(One of a series of weekday posts on the life of Winston S. Churchill.)
On Sept. 3, 1939 Britain declared war on Nazi Germany. That same day Churchill was invited to join the government as First Lord of the Admiralty.
Some days later an incident occurred which, if he knew of it, might've amused Churchill even as it reminded him of what he knew so well: the government had bumbled and worse for years.
Journalist and Member of Parliament Harold Nicolson recounted the incident in a letter to his wife, the poet and novelist Vita Sackville-West:
The Opposition are getting somewhat restive, especially about the Ministry of Information. The latter has been staffed by duds at the top and all the good people are in the most subordinate positions. The rage and fury of the newspapermen passes all bounds.No doubt.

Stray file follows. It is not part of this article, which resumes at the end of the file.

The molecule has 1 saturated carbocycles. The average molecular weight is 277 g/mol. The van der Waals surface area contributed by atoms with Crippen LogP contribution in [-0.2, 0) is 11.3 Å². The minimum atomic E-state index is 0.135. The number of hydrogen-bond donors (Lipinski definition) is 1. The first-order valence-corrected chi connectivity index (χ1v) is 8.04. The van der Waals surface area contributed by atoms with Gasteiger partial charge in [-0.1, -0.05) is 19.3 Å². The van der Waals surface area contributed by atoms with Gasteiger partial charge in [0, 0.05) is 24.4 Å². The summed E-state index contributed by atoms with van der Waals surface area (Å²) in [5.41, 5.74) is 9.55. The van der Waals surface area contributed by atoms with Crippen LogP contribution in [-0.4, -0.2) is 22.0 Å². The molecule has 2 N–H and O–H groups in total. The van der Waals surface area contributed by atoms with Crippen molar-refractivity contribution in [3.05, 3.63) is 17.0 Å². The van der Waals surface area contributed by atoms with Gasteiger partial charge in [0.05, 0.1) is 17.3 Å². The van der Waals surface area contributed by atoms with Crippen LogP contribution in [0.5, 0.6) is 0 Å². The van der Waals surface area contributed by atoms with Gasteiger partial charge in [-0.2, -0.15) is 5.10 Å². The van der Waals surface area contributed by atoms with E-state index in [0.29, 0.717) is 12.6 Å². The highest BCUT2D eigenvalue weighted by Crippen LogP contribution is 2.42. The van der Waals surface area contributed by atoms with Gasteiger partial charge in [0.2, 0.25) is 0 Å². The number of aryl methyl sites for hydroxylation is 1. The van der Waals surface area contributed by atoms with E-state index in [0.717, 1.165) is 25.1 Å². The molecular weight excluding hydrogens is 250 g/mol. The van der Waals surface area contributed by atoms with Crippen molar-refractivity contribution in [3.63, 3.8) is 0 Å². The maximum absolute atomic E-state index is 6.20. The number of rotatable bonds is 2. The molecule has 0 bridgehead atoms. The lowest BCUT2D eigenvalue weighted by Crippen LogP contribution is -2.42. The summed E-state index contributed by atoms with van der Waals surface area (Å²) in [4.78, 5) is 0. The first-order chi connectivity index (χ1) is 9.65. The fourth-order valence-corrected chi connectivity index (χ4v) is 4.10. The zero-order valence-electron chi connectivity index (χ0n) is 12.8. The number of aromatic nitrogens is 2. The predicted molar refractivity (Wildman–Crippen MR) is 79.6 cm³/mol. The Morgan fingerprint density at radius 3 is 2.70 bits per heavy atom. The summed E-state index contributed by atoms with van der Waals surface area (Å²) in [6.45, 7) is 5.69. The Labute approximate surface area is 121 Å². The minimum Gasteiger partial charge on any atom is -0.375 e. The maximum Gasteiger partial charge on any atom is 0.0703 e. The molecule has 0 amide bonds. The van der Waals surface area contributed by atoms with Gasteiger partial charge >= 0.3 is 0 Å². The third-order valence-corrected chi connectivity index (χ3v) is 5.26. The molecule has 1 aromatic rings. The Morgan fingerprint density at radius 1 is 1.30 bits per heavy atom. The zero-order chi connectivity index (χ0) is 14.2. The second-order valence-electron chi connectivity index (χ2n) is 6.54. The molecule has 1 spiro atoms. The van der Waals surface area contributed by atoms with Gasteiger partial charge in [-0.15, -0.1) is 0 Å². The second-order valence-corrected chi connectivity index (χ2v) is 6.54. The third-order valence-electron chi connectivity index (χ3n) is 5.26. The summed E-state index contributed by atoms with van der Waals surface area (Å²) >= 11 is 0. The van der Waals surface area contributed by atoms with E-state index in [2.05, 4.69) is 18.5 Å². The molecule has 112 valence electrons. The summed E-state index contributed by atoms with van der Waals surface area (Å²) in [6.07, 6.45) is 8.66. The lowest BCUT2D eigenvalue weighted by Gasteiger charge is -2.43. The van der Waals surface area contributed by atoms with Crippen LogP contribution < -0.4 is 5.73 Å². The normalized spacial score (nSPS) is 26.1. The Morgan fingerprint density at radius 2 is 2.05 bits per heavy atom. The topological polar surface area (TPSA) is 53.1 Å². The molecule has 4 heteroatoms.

John Gunther [an American war-correspondent] for instance, told me that he had asked one of the censors for the text of our leaflet which we dropped over Germany. The request was refused.
He asked why.
The answer was, “We are not allowed to disclose information which might be of value to the enemy.”
When Gunther pointed out that two million of these leaflets had been dropped over Germany, the man blinked and said, “Yes, something must be wrong there.”
Now the weekend’s upon us. I hope there’s nothing wrong with yours.
And as for remembering to turn back the clocks, you’re on your own. I won’t be dropping leaflets.
The excerpt from Nicolson’s letter is found on pg. 164 of his Diaries and Letters: 1930-1964. (Atheneum, 1980)